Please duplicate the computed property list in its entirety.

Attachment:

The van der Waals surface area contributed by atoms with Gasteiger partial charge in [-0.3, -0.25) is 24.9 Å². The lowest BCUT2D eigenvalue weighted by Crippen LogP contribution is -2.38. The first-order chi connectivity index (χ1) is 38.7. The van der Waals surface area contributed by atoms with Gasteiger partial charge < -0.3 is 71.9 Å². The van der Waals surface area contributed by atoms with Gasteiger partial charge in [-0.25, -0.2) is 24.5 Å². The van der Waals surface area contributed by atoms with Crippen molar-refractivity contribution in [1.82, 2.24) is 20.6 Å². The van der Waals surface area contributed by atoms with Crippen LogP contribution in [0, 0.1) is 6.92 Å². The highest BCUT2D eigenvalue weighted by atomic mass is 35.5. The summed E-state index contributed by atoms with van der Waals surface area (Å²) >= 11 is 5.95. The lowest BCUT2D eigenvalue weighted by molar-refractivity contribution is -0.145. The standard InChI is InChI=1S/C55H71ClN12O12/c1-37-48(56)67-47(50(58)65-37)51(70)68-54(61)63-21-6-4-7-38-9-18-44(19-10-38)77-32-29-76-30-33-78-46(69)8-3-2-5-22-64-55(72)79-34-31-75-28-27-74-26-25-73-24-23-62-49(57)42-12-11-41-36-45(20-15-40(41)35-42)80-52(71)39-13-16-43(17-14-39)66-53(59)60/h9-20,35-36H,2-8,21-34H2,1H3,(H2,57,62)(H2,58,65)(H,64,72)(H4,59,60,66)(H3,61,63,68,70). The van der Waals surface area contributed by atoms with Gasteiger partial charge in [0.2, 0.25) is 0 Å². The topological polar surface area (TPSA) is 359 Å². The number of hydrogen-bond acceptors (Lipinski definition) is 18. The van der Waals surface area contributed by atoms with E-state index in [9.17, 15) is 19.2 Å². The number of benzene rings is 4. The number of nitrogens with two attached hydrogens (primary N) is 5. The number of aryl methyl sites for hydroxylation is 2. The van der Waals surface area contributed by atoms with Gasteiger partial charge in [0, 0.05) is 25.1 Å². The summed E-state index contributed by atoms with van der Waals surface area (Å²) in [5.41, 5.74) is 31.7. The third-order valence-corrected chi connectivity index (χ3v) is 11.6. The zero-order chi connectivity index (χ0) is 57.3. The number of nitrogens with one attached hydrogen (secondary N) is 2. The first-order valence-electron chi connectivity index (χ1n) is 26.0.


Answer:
The van der Waals surface area contributed by atoms with Gasteiger partial charge in [-0.3, -0.25) is 24.9 Å². The lowest BCUT2D eigenvalue weighted by Crippen LogP contribution is -2.38. The first-order chi connectivity index (χ1) is 38.7. The van der Waals surface area contributed by atoms with Gasteiger partial charge < -0.3 is 71.9 Å². The van der Waals surface area contributed by atoms with Gasteiger partial charge in [-0.25, -0.2) is 24.5 Å². The van der Waals surface area contributed by atoms with Crippen molar-refractivity contribution in [1.82, 2.24) is 20.6 Å². The van der Waals surface area contributed by atoms with Crippen LogP contribution in [0, 0.1) is 6.92 Å². The highest BCUT2D eigenvalue weighted by atomic mass is 35.5. The summed E-state index contributed by atoms with van der Waals surface area (Å²) >= 11 is 5.95. The lowest BCUT2D eigenvalue weighted by molar-refractivity contribution is -0.145. The standard InChI is InChI=1S/C55H71ClN12O12/c1-37-48(56)67-47(50(58)65-37)51(70)68-54(61)63-21-6-4-7-38-9-18-44(19-10-38)77-32-29-76-30-33-78-46(69)8-3-2-5-22-64-55(72)79-34-31-75-28-27-74-26-25-73-24-23-62-49(57)42-12-11-41-36-45(20-15-40(41)35-42)80-52(71)39-13-16-43(17-14-39)66-53(59)60/h9-20,35-36H,2-8,21-34H2,1H3,(H2,57,62)(H2,58,65)(H,64,72)(H4,59,60,66)(H3,61,63,68,70). The van der Waals surface area contributed by atoms with Gasteiger partial charge in [0.2, 0.25) is 0 Å². The topological polar surface area (TPSA) is 359 Å². The number of hydrogen-bond acceptors (Lipinski definition) is 18. The van der Waals surface area contributed by atoms with E-state index in [9.17, 15) is 19.2 Å². The number of benzene rings is 4. The number of nitrogens with two attached hydrogens (primary N) is 5. The number of aryl methyl sites for hydroxylation is 2. The van der Waals surface area contributed by atoms with Gasteiger partial charge in [0, 0.05) is 25.1 Å². The summed E-state index contributed by atoms with van der Waals surface area (Å²) in [5.41, 5.74) is 31.7. The third-order valence-corrected chi connectivity index (χ3v) is 11.6. The zero-order chi connectivity index (χ0) is 57.3. The number of nitrogens with one attached hydrogen (secondary N) is 2. The first-order valence-electron chi connectivity index (χ1n) is 26.0.